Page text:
That, to me, is the sign of true passion, to an extreme.  That is a man, who, were a gun pointed at his head, would choose one thing- instantly.  And further more, if a gun were pointed at his head asking him to share his work or water-down the vast significance his work held based on someone else’s judgment, he would tell the reaper to pull the trigger.  Or do it himself.

He would choose death before he compromised his art.  His passion.  His purpose.  That’s intense.  That’s real.  That’s the type of absolute drive we should all hope for when we embrace our passion.

Would you go so far to defend your purpose?  Would you hold your work close to your soul and let no unworthy person see the fruits of your passion?

Would you choose death over the compromise of your one purpose in life?  Do we even speak of such extreme passion in today’s world?

Have we lost the true devotion to a craft, to a purpose, to a drive that we would choose a slow meaningless life devoid of passion, intensity or risk over the brief opportunity to embrace our purpose, to pursue our calling?

Would we choose the bullet, rather than take the risk and fail at striving to embody our purpose– our absolute?

Would we have the strength and the courage to deny the world our art if that world was unable, unworthy or unwilling to embrace the brilliance of its purpose?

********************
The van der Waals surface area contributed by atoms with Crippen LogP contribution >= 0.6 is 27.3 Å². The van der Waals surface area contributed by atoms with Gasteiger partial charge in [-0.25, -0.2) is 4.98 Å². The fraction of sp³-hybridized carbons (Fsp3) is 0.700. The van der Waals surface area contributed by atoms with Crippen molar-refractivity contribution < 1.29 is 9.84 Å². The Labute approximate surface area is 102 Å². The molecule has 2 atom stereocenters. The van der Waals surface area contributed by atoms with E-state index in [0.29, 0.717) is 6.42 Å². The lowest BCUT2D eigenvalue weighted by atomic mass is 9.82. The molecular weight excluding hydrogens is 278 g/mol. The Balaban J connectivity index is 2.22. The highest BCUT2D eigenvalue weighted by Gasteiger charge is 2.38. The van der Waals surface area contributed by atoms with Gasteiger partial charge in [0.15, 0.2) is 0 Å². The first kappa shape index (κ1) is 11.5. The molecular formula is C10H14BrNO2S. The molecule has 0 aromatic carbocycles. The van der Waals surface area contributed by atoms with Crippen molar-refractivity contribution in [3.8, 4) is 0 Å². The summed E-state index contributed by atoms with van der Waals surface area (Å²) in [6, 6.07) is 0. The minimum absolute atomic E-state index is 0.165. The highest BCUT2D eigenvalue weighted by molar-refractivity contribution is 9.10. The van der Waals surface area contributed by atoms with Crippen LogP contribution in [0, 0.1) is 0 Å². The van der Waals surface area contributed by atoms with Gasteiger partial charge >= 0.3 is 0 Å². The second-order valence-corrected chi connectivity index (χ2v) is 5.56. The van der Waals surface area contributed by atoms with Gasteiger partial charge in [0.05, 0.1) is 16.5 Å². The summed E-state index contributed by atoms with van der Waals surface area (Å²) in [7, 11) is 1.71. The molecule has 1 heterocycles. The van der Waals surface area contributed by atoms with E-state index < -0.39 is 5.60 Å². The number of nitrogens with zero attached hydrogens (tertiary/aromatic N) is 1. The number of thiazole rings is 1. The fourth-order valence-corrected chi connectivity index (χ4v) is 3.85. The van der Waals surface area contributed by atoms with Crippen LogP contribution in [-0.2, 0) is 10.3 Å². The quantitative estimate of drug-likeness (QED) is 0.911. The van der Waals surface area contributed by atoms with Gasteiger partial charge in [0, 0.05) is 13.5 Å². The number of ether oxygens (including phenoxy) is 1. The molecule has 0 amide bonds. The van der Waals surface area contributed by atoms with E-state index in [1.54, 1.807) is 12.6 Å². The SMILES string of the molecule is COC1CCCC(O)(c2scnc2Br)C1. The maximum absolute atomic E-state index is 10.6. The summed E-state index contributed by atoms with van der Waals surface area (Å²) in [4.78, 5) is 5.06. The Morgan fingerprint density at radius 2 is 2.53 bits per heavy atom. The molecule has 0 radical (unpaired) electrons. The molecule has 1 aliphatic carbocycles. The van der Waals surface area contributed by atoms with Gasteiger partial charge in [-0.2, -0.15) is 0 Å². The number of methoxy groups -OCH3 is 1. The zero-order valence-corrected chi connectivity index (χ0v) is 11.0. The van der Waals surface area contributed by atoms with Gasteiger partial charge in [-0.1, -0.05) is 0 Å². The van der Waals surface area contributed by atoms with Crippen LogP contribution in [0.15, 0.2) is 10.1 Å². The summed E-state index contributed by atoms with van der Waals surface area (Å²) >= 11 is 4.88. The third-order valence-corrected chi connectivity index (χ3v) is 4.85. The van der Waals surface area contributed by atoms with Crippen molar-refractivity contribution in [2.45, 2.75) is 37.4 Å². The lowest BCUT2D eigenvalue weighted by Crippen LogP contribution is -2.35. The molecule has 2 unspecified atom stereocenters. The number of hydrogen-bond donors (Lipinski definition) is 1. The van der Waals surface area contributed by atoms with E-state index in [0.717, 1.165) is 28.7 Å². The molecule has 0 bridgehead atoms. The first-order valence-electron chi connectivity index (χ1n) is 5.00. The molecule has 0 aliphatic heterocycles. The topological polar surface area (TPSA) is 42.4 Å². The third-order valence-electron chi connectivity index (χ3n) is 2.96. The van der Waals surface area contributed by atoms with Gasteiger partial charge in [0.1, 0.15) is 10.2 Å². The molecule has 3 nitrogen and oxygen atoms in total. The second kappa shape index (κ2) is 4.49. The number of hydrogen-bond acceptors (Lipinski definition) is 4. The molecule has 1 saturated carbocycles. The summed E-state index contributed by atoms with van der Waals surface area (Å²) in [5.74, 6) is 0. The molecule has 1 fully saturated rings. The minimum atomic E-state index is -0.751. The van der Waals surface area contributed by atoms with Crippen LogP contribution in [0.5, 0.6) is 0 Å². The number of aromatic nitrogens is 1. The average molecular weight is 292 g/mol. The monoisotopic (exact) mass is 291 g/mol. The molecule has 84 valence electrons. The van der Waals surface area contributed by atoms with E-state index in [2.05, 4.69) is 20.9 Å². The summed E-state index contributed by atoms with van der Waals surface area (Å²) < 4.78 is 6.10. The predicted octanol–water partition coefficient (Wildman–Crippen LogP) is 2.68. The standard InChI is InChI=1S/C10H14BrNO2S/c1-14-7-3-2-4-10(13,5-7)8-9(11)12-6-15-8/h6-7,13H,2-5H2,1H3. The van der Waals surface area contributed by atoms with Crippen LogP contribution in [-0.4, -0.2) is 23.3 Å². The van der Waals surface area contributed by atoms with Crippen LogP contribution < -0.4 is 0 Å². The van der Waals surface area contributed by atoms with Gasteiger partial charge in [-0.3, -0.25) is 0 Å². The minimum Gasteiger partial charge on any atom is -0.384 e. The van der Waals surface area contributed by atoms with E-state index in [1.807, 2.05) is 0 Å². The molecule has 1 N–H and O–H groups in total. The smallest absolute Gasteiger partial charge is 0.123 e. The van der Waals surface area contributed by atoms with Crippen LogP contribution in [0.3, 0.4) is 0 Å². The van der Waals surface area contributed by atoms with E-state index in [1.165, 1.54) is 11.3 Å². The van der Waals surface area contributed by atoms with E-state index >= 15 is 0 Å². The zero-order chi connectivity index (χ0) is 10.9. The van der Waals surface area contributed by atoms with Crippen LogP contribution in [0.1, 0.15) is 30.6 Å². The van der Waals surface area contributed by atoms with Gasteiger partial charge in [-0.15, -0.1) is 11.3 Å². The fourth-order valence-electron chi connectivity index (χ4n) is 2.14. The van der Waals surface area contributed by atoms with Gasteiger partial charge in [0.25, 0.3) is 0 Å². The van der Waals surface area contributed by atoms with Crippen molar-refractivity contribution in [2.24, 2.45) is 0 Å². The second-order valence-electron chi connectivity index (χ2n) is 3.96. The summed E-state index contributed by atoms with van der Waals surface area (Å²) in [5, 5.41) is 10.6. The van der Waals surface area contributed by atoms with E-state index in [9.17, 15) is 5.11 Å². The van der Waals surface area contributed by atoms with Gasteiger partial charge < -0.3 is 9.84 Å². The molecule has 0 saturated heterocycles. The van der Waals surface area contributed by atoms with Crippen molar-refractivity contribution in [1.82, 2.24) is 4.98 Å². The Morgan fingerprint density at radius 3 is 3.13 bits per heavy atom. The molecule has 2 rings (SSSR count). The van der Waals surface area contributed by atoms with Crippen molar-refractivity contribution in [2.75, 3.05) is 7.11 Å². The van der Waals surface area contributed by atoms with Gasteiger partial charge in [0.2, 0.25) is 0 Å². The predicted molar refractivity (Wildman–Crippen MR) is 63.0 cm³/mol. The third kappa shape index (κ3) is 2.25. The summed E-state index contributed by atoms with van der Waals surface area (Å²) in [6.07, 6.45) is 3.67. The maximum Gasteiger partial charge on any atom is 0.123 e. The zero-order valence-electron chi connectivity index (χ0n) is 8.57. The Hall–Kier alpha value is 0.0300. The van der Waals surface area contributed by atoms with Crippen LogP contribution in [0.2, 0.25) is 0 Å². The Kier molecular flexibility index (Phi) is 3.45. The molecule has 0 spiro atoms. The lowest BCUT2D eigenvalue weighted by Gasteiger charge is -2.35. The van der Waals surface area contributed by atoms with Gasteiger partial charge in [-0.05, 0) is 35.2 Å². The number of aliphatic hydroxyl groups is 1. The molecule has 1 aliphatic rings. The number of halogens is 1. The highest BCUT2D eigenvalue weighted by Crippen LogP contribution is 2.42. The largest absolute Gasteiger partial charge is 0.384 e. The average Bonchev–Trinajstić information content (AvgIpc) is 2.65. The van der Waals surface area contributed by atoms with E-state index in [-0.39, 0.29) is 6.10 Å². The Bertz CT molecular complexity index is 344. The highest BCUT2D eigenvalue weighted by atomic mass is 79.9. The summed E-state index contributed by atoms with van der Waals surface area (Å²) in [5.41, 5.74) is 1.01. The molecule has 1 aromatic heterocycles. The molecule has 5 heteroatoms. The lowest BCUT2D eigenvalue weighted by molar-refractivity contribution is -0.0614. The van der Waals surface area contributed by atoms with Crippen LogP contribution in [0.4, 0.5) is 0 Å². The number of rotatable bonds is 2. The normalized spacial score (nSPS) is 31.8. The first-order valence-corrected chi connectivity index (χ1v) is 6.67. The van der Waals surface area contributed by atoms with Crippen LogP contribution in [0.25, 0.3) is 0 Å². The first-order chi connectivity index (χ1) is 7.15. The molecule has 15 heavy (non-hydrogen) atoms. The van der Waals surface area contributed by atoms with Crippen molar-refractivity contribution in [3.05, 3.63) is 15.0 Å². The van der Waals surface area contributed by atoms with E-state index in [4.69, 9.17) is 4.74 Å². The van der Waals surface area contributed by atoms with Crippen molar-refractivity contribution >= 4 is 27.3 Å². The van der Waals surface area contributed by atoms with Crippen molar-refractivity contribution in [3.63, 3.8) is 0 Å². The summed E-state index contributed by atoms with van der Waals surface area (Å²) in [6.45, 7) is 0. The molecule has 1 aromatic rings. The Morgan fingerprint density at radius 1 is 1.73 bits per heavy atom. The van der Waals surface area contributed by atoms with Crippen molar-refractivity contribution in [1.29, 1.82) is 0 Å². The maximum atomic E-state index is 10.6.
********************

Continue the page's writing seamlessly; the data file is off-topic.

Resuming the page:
What would your choice be if the gun was in your face?  Is it not already?

 

Cutting the Cords of Communication and Dealing with Consumption Overload

We’ve all got a little bit of a problem.

We’re constantly connected.
Some of us are more connected than others.  Some of us value our connectivity over most everything else.  Some of us do not view this as a problem at all, but a gift.  A gift or by-product of our high levels of productivity.

A simply beautiful drive through the Rockies.

We carry our connectivity close to our hearts, in our shirt pockets, jeans pockets, attached to our ears and the constant ding of our in-boxes and rings of our smartphones make us feel wanted.  Needed.  Special.

But others loathe this constant connectivity.  Others view it as a curse of modernity.  A burden.  A chore.  Others see this constant tethering to our devices as a deterioration of our communities, of our ability to hold a conversation and the ultimate destruction of our society.

And others view this constant age of connection as a fracturing of our minds, a biological rewiring of our brains- never seen before in the history of our species.

Personally, I feel as though I’ve gone full circle in this age of connectivity.  In 1994, I almost failed a college course because I refused to retrieve my homework assignments using this new thing called “email” because you had to log in through the UNIX system (think MS DOS and dial-up) and it took too damn long and was insanely inefficient.  In my college days, if I wanted to see what my friends were up to, I walked over to their houses.  There were no cell phones and no one ever answered the land line.  I eventually evolved into a cell phone, but it took a while.